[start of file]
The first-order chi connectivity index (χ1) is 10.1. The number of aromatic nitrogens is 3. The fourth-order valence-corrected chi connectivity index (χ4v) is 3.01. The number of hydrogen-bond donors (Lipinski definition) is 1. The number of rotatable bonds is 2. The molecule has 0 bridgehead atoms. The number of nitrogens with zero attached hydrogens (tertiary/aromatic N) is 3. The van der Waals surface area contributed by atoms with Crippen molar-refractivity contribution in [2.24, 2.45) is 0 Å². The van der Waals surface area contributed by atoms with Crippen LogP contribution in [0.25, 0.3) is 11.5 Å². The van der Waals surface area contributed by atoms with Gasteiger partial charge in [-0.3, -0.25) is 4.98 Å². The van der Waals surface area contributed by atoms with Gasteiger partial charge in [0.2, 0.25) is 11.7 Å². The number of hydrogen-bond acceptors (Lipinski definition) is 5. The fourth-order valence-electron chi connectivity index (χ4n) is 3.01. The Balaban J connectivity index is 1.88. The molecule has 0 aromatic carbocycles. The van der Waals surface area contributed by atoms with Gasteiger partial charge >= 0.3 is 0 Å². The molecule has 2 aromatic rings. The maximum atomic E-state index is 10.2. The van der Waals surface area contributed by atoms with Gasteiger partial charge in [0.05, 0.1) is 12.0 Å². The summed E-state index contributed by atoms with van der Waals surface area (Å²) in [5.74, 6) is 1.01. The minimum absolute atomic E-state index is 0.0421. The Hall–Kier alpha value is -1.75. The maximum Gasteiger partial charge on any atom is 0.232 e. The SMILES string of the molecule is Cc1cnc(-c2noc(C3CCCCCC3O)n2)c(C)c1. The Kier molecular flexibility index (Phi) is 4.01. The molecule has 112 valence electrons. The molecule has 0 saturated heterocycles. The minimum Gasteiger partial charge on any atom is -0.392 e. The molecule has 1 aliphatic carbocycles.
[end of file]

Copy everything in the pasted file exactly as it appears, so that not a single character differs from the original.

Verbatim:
The first-order chi connectivity index (χ1) is 10.1. The number of aromatic nitrogens is 3. The fourth-order valence-corrected chi connectivity index (χ4v) is 3.01. The number of hydrogen-bond donors (Lipinski definition) is 1. The number of rotatable bonds is 2. The molecule has 0 bridgehead atoms. The number of nitrogens with zero attached hydrogens (tertiary/aromatic N) is 3. The van der Waals surface area contributed by atoms with Crippen molar-refractivity contribution in [2.24, 2.45) is 0 Å². The van der Waals surface area contributed by atoms with Crippen LogP contribution in [0.25, 0.3) is 11.5 Å². The van der Waals surface area contributed by atoms with Gasteiger partial charge in [-0.3, -0.25) is 4.98 Å². The van der Waals surface area contributed by atoms with Gasteiger partial charge in [0.2, 0.25) is 11.7 Å². The number of hydrogen-bond acceptors (Lipinski definition) is 5. The fourth-order valence-electron chi connectivity index (χ4n) is 3.01. The Balaban J connectivity index is 1.88. The molecule has 0 aromatic carbocycles. The van der Waals surface area contributed by atoms with Gasteiger partial charge >= 0.3 is 0 Å². The molecule has 2 aromatic rings. The maximum atomic E-state index is 10.2. The van der Waals surface area contributed by atoms with Gasteiger partial charge in [0.05, 0.1) is 12.0 Å². The summed E-state index contributed by atoms with van der Waals surface area (Å²) in [5.74, 6) is 1.01. The minimum absolute atomic E-state index is 0.0421. The Hall–Kier alpha value is -1.75. The maximum Gasteiger partial charge on any atom is 0.232 e. The SMILES string of the molecule is Cc1cnc(-c2noc(C3CCCCCC3O)n2)c(C)c1. The Kier molecular flexibility index (Phi) is 4.01. The molecule has 112 valence electrons. The molecule has 0 saturated heterocycles. The minimum Gasteiger partial charge on any atom is -0.392 e. The molecule has 1 aliphatic carbocycles.